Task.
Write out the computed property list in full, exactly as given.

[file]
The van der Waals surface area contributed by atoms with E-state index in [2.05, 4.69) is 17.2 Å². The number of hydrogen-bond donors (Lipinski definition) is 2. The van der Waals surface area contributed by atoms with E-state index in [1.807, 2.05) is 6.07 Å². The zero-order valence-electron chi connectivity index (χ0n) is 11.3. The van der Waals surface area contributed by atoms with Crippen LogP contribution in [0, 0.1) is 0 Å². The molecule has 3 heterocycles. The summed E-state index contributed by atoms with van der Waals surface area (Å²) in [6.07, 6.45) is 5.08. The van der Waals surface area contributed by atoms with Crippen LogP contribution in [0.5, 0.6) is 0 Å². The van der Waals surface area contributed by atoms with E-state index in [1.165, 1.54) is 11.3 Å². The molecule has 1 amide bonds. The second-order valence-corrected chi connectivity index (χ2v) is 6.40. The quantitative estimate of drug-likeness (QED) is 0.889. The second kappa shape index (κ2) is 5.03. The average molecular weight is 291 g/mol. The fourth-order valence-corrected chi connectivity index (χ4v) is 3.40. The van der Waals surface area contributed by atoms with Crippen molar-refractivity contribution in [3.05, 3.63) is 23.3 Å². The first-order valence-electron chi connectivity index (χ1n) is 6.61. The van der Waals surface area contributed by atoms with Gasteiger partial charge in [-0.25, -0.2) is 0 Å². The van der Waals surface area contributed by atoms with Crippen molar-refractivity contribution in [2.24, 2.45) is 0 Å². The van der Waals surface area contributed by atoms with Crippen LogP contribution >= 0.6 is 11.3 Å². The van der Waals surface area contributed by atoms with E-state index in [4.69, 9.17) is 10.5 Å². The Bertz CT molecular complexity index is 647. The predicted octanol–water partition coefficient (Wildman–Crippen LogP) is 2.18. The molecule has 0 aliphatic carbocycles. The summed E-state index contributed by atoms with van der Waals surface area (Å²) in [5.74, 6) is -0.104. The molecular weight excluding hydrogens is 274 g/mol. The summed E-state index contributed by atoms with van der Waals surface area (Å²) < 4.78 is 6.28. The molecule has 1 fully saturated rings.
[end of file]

The van der Waals surface area contributed by atoms with E-state index in [2.05, 4.69) is 17.2 Å². The number of hydrogen-bond donors (Lipinski definition) is 2. The van der Waals surface area contributed by atoms with E-state index in [1.807, 2.05) is 6.07 Å². The zero-order valence-electron chi connectivity index (χ0n) is 11.3. The van der Waals surface area contributed by atoms with Crippen LogP contribution in [0, 0.1) is 0 Å². The molecule has 3 heterocycles. The summed E-state index contributed by atoms with van der Waals surface area (Å²) in [6.07, 6.45) is 5.08. The van der Waals surface area contributed by atoms with Crippen LogP contribution in [0.5, 0.6) is 0 Å². The van der Waals surface area contributed by atoms with E-state index in [1.165, 1.54) is 11.3 Å². The molecule has 1 amide bonds. The second-order valence-corrected chi connectivity index (χ2v) is 6.40. The quantitative estimate of drug-likeness (QED) is 0.889. The second kappa shape index (κ2) is 5.03. The average molecular weight is 291 g/mol. The fourth-order valence-corrected chi connectivity index (χ4v) is 3.40. The van der Waals surface area contributed by atoms with Crippen molar-refractivity contribution in [3.05, 3.63) is 23.3 Å². The first-order valence-electron chi connectivity index (χ1n) is 6.61. The van der Waals surface area contributed by atoms with Gasteiger partial charge in [-0.25, -0.2) is 0 Å². The van der Waals surface area contributed by atoms with Crippen molar-refractivity contribution in [2.24, 2.45) is 0 Å². The van der Waals surface area contributed by atoms with Crippen LogP contribution >= 0.6 is 11.3 Å². The van der Waals surface area contributed by atoms with E-state index in [4.69, 9.17) is 10.5 Å². The Bertz CT molecular complexity index is 647. The predicted octanol–water partition coefficient (Wildman–Crippen LogP) is 2.18. The molecule has 0 aliphatic carbocycles. The summed E-state index contributed by atoms with van der Waals surface area (Å²) in [5.74, 6) is -0.104. The molecular weight excluding hydrogens is 274 g/mol. The summed E-state index contributed by atoms with van der Waals surface area (Å²) < 4.78 is 6.28. The molecule has 1 fully saturated rings.